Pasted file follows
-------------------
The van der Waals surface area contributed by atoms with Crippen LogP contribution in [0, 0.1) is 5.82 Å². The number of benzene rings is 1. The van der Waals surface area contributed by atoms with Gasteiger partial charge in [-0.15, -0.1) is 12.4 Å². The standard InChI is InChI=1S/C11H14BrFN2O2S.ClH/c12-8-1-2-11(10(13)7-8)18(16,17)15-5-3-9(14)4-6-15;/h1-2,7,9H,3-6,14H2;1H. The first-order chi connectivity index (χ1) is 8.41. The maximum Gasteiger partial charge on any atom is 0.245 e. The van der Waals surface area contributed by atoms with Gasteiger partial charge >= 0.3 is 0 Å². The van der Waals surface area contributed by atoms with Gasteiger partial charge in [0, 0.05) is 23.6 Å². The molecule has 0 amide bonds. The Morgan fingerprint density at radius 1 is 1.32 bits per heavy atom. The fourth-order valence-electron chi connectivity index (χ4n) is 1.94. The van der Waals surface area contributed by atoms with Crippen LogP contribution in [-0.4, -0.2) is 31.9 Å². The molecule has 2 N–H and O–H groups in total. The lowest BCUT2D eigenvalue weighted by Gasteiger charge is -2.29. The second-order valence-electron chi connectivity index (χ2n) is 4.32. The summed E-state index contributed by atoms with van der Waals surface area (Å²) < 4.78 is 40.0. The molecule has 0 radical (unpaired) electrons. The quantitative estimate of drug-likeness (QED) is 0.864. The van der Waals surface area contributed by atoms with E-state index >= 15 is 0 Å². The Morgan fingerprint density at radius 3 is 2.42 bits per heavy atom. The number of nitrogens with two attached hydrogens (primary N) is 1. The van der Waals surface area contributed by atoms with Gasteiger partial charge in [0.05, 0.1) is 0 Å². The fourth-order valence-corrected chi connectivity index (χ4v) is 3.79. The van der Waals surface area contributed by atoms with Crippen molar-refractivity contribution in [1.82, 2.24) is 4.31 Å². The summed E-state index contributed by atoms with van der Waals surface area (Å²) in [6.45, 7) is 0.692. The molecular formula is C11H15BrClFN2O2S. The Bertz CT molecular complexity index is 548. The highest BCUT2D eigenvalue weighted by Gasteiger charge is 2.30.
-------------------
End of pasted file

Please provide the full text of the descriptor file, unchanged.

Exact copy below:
The van der Waals surface area contributed by atoms with Crippen LogP contribution in [0, 0.1) is 5.82 Å². The number of benzene rings is 1. The van der Waals surface area contributed by atoms with Gasteiger partial charge in [-0.15, -0.1) is 12.4 Å². The standard InChI is InChI=1S/C11H14BrFN2O2S.ClH/c12-8-1-2-11(10(13)7-8)18(16,17)15-5-3-9(14)4-6-15;/h1-2,7,9H,3-6,14H2;1H. The first-order chi connectivity index (χ1) is 8.41. The maximum Gasteiger partial charge on any atom is 0.245 e. The van der Waals surface area contributed by atoms with Gasteiger partial charge >= 0.3 is 0 Å². The van der Waals surface area contributed by atoms with Gasteiger partial charge in [0, 0.05) is 23.6 Å². The molecule has 0 amide bonds. The Morgan fingerprint density at radius 1 is 1.32 bits per heavy atom. The fourth-order valence-electron chi connectivity index (χ4n) is 1.94. The van der Waals surface area contributed by atoms with Crippen LogP contribution in [-0.4, -0.2) is 31.9 Å². The molecule has 2 N–H and O–H groups in total. The lowest BCUT2D eigenvalue weighted by Gasteiger charge is -2.29. The second-order valence-electron chi connectivity index (χ2n) is 4.32. The summed E-state index contributed by atoms with van der Waals surface area (Å²) < 4.78 is 40.0. The molecule has 0 radical (unpaired) electrons. The quantitative estimate of drug-likeness (QED) is 0.864. The van der Waals surface area contributed by atoms with E-state index >= 15 is 0 Å². The Morgan fingerprint density at radius 3 is 2.42 bits per heavy atom. The number of nitrogens with two attached hydrogens (primary N) is 1. The van der Waals surface area contributed by atoms with Gasteiger partial charge in [0.05, 0.1) is 0 Å². The fourth-order valence-corrected chi connectivity index (χ4v) is 3.79. The van der Waals surface area contributed by atoms with Crippen molar-refractivity contribution in [1.82, 2.24) is 4.31 Å². The summed E-state index contributed by atoms with van der Waals surface area (Å²) in [6.45, 7) is 0.692. The molecular formula is C11H15BrClFN2O2S. The Bertz CT molecular complexity index is 548. The highest BCUT2D eigenvalue weighted by Gasteiger charge is 2.30.